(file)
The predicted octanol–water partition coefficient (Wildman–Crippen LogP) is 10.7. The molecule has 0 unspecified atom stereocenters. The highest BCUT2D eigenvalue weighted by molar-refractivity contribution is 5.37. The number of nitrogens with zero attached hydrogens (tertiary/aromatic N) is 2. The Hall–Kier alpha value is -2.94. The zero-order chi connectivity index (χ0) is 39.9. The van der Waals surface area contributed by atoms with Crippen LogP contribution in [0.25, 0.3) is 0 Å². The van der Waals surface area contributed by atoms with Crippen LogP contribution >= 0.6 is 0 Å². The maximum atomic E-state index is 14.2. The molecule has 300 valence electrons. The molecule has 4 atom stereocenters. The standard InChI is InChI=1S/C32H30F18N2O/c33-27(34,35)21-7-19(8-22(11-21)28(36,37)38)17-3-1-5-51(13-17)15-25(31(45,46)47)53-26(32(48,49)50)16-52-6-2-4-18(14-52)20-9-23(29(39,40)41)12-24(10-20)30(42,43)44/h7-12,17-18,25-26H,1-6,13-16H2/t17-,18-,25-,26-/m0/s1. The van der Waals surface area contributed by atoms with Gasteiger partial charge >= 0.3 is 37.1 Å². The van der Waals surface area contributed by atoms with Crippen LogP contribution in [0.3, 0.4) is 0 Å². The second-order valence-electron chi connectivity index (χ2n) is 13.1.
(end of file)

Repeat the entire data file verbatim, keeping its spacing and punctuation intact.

The predicted octanol–water partition coefficient (Wildman–Crippen LogP) is 10.7. The molecule has 0 unspecified atom stereocenters. The highest BCUT2D eigenvalue weighted by molar-refractivity contribution is 5.37. The number of nitrogens with zero attached hydrogens (tertiary/aromatic N) is 2. The Hall–Kier alpha value is -2.94. The zero-order chi connectivity index (χ0) is 39.9. The van der Waals surface area contributed by atoms with Crippen LogP contribution in [0.25, 0.3) is 0 Å². The van der Waals surface area contributed by atoms with Crippen LogP contribution >= 0.6 is 0 Å². The maximum atomic E-state index is 14.2. The molecule has 300 valence electrons. The molecule has 4 atom stereocenters. The standard InChI is InChI=1S/C32H30F18N2O/c33-27(34,35)21-7-19(8-22(11-21)28(36,37)38)17-3-1-5-51(13-17)15-25(31(45,46)47)53-26(32(48,49)50)16-52-6-2-4-18(14-52)20-9-23(29(39,40)41)12-24(10-20)30(42,43)44/h7-12,17-18,25-26H,1-6,13-16H2/t17-,18-,25-,26-/m0/s1. The van der Waals surface area contributed by atoms with Gasteiger partial charge >= 0.3 is 37.1 Å². The van der Waals surface area contributed by atoms with Crippen LogP contribution in [0.3, 0.4) is 0 Å². The second-order valence-electron chi connectivity index (χ2n) is 13.1.